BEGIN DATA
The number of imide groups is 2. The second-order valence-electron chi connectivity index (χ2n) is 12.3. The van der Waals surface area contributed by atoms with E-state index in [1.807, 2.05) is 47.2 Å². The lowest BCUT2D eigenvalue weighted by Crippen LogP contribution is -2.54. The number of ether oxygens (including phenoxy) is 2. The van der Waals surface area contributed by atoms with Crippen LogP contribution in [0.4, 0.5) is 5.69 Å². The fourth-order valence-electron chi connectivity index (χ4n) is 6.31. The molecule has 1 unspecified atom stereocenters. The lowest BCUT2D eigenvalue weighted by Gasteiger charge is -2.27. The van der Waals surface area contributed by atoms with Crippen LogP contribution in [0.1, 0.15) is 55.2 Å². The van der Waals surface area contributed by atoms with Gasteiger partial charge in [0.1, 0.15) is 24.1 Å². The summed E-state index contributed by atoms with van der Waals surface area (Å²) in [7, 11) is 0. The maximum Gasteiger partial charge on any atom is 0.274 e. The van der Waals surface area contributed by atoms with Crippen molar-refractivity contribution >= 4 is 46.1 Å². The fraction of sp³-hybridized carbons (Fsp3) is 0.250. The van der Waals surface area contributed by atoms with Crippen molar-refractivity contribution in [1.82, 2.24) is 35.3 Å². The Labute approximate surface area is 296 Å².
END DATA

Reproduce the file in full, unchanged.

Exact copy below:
The number of imide groups is 2. The second-order valence-electron chi connectivity index (χ2n) is 12.3. The van der Waals surface area contributed by atoms with E-state index in [1.807, 2.05) is 47.2 Å². The lowest BCUT2D eigenvalue weighted by Crippen LogP contribution is -2.54. The number of ether oxygens (including phenoxy) is 2. The van der Waals surface area contributed by atoms with Crippen LogP contribution in [0.4, 0.5) is 5.69 Å². The fourth-order valence-electron chi connectivity index (χ4n) is 6.31. The molecule has 1 unspecified atom stereocenters. The lowest BCUT2D eigenvalue weighted by Gasteiger charge is -2.27. The van der Waals surface area contributed by atoms with Crippen LogP contribution in [0.1, 0.15) is 55.2 Å². The van der Waals surface area contributed by atoms with Gasteiger partial charge in [0.1, 0.15) is 24.1 Å². The summed E-state index contributed by atoms with van der Waals surface area (Å²) in [7, 11) is 0. The maximum Gasteiger partial charge on any atom is 0.274 e. The van der Waals surface area contributed by atoms with Crippen molar-refractivity contribution >= 4 is 46.1 Å². The fraction of sp³-hybridized carbons (Fsp3) is 0.250. The van der Waals surface area contributed by atoms with Crippen molar-refractivity contribution in [1.82, 2.24) is 35.3 Å². The Labute approximate surface area is 296 Å².